Virtual Salons: Discourses on Black Italia
In collaboration with NYU Florence
Shelleen Greene, UCLA / University of Leeds
Angelica Pesarini, NYU
Francesca Melandri, novelist and screenwriter
Moderated by Candice Whitney, writer and translator
Broadcast from September 30, 2020
How can a nation address its colonial past if it struggles to recognize it? Italians have been considered as "brava gente", or the decent ones, compared to the other European nations. In this event, Angelica Pesarini, Lecturer in Social & Cultural Analysis at NYU Florence, Shelleen Greene, Associate Professor, School of Theater, Television & Film at UCLA and Fulbright Scholar at the University of Leeds, and Francesca Melandri, author of Sangue Giusto and Eva Dorme, will discuss how race and colonialism are embedded within the nation's identity formation. They will also explore how Italian colonial legacies are remembered and forgotten in Italy through media and film.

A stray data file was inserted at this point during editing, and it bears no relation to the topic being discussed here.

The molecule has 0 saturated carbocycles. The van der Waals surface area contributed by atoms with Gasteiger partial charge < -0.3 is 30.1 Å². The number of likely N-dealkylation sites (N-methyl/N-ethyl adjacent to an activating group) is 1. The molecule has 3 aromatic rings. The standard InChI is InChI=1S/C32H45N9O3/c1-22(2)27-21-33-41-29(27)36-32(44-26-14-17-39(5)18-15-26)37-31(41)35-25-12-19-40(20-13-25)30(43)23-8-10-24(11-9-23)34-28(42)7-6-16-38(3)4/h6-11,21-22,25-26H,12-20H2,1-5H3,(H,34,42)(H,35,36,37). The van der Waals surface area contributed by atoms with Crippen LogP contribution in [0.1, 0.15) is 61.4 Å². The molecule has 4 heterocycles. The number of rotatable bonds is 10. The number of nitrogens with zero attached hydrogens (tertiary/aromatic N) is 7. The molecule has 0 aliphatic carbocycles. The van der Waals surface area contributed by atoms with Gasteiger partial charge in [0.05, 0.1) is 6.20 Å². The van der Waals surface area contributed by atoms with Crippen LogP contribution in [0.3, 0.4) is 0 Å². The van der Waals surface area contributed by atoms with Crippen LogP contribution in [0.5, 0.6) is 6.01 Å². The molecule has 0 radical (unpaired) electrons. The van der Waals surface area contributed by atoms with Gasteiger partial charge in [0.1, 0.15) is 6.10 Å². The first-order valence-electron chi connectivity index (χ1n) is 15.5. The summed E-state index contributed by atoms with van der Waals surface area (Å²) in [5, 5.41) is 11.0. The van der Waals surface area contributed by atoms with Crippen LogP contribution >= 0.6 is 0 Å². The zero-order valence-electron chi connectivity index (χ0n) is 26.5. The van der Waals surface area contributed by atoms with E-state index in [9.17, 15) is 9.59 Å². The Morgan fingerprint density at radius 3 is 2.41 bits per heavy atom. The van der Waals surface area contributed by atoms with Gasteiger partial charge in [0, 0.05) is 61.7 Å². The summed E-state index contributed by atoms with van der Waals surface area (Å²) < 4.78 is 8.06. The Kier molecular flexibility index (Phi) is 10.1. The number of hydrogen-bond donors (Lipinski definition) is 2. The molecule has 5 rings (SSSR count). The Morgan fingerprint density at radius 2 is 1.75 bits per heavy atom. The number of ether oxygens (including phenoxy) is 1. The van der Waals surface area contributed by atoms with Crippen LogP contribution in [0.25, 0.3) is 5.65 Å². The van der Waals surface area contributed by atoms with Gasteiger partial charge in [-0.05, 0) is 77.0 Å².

About Virtual Salons: Discourses on Black Italia
How can one unpack the intersectional layers of race, identity and citizenship in Italy? Inspired by Professor Angelica Pesarini’s course at NYU Florence, Black Italia, each episode will provide leading scholars, writers, artists and activists an opportunity to dig deep into questions about race, racialization, identity, citizenship, and more in Italy. By the end of the series, viewers will learn: an overview of how race and identity exist in colonial and post-colonial Italy; how racialization impacts immigrants and youth of immigrants with Arab backgrounds; strategies used by artists and journalists of the Mediterranean to tell a story about Italy; the diversity of experiences of Afro-Italian women, as featured in Future, edited by Igiaba Scego; how Black Lives Matter Movement has impacted anti-racism activism and citizenship rights in Italy. This series will be co-facilitated by Candice Whitney, Writer, Translator, and Fulbright Researcher to Italy 2016-17 and Professor Angelica Pesarini, NYU Florence.